Kyouko Hori is beautiful and popular, Izumi Miyamura is a gloomy loner, and they couldn’t be more different from one another, right? Wrong. Hori is totally faking her positive and upbeat persona, Miyamura’s “gloominess” is mostly to hide his piercings and tattoos, and they’re the only ones who know each other’s secrets — and it’s made each of them fall in love.
The newest installment in the Horimiya franchise picks up after Miyamura confessed his love to what he thought was a sleeping Hori — except she was very awake, and now she’s in full-on fretting mode.
I’ll get it out of the way right now: My favorite part of Volume 4 is Hori’s father, Kyousuke, who shares the cover with her. He’s been gone for two years, smokes cigarettes constantly, and loves to playfully torment Miyamura.
Yet despite his rough looks and carefree attitude, Kyousuke obviously loves both of his children very dearly. One point in the story that feels particularly beautiful comes after Kyousuke starts to tease Miyamura about having children in a father-in-law sort of way.
Miyamura: Excuse me…! Aren’t fathers usually unhappy with their daughters’ boyfriends?
Kyousuke: Why? You’re the guy my daughter picked, aren’t you?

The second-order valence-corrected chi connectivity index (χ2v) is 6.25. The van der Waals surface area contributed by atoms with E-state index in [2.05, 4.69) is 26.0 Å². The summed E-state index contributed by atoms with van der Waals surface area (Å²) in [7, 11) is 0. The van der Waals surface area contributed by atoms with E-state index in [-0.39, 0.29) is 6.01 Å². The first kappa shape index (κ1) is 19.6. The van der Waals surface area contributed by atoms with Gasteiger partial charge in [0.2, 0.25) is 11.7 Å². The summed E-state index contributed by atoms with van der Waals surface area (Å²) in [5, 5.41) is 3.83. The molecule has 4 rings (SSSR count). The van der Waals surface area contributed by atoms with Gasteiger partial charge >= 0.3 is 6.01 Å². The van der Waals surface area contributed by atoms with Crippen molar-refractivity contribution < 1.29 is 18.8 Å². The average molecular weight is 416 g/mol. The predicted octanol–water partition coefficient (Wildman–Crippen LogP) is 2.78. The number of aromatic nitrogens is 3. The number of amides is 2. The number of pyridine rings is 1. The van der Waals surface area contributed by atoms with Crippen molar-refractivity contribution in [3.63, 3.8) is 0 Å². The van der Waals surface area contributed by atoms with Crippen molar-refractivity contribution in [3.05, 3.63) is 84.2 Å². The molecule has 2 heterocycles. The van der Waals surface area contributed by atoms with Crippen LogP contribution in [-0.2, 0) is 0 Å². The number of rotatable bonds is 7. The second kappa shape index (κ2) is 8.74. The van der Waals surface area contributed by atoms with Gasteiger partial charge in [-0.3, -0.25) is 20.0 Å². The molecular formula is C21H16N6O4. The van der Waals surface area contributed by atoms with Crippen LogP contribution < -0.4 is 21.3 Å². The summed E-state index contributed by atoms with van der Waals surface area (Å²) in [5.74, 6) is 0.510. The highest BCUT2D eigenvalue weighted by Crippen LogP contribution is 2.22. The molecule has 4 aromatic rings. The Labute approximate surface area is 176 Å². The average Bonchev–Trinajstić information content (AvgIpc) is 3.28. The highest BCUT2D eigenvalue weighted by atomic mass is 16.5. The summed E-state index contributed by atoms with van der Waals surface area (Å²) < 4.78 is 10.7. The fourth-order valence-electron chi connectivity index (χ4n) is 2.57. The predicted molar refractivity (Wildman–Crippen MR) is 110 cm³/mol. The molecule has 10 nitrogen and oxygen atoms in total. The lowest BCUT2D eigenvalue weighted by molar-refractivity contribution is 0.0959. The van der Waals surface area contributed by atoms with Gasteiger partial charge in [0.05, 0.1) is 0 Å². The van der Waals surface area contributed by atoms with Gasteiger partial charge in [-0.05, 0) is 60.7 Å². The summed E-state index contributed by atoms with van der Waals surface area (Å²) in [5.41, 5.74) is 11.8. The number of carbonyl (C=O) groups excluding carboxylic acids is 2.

Kyousuke’s appearance intersects with a major step in Hori and Miyamura’s relationship, and his presence does affect some of the other events that occur in this volume. Hori has an odd sort of relationship with her father — she appears to be angry with him for reasons not fully explained in the story — but he seems determined to make up for it, and it leads to some very interesting plot points.
The ending of this volume contains a couple of major events in the storyline, and discussing them would go even deeper into spoilers than I’ve already gone. But the ending represents some major changes for both of the protagonists, and it’ll leave readers slightly panicking and freaking out about getting to the next volume.
Honestly, there’s not a ton to say about the art: it’s clean, on the shoujo side, and it lends well to some pretty funny facial expressions. (I love the faces Hori makes, which I’ve mentioned in prior reviews.) I think what I like best is that the art’s not distracting from the plot or difficult to read around, making the story shine through even better.
Volume 4 is probably one of my favorites so far, because her father’s presence is hilarious and wonderful. I would recommend Horimiya as a series for anyone who loves slice-of-life romances, especially those who are looking for manga romances that depict healthier teen relationships.
Story: 5 out of 5 stars
Art: 4 out of 5 stars
Overall: 4.5 out of 5 stars